Background: The incidence of skin cancer is increasing. The two-week wait conversion rate (TWWCR) is the percentage of urgent suspected skin cancer referrals that are confirmed as cancer. Aims: To examine the relationships between different epidemiological factors and TWWCR for malignant melanoma (MM) and cutaneous squamous cell carcinoma (SCC). Methods: We extracted data from the National Cancer Data Repository (NCDR) and National Cancer Waiting Times Monitoring Dataset between 2009 and 2010 for MM and SCC in England. We conducted partial correlation and stepwise multiple regression analysis on TWWCR, age, incidence, detection rate, tumour thickness (MM only), percentage MM/SCC and social deprivation. We also looked at the two-week wait referral rate (TWWRR) and incidence rate with respect to age. Results: TWWCR was significantly correlated with age when partial correlation was used to control for the factors described above for MM (P < 0.05) and SCC (P < 0.001). Stepwise regression of these factors returned only age as significant in the final model for MM (P < 0.001) and SCC (P < 0.01). Incidence of MM and SCC increased with age. TWWRR also increase with age, but with higher rate in younger people relative to their incidence. Conclusions: Age is a predictor of TWWCR independent of the other factors measured, including thickness and incidence. This may be explained by the higher number of referrals for younger patients despite the lower incidence of skin cancer in this group. This may reflect a more appropriate rate of referral in order to achieve earlier diagnosis and better outcomes.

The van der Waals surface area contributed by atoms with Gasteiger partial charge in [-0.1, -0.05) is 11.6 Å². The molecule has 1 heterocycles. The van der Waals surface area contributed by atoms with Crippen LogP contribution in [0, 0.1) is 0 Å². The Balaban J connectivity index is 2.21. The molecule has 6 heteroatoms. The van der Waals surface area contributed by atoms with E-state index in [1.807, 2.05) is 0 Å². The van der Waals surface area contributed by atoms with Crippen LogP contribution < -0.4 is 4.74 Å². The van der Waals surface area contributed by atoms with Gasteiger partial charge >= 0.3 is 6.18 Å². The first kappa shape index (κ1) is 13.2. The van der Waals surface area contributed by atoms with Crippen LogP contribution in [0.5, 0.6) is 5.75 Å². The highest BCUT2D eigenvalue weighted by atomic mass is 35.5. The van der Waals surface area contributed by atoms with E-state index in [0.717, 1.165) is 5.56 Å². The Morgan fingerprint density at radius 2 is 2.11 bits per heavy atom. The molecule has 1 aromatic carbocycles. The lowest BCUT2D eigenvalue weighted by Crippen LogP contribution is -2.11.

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© 2017 British Association of Dermatologists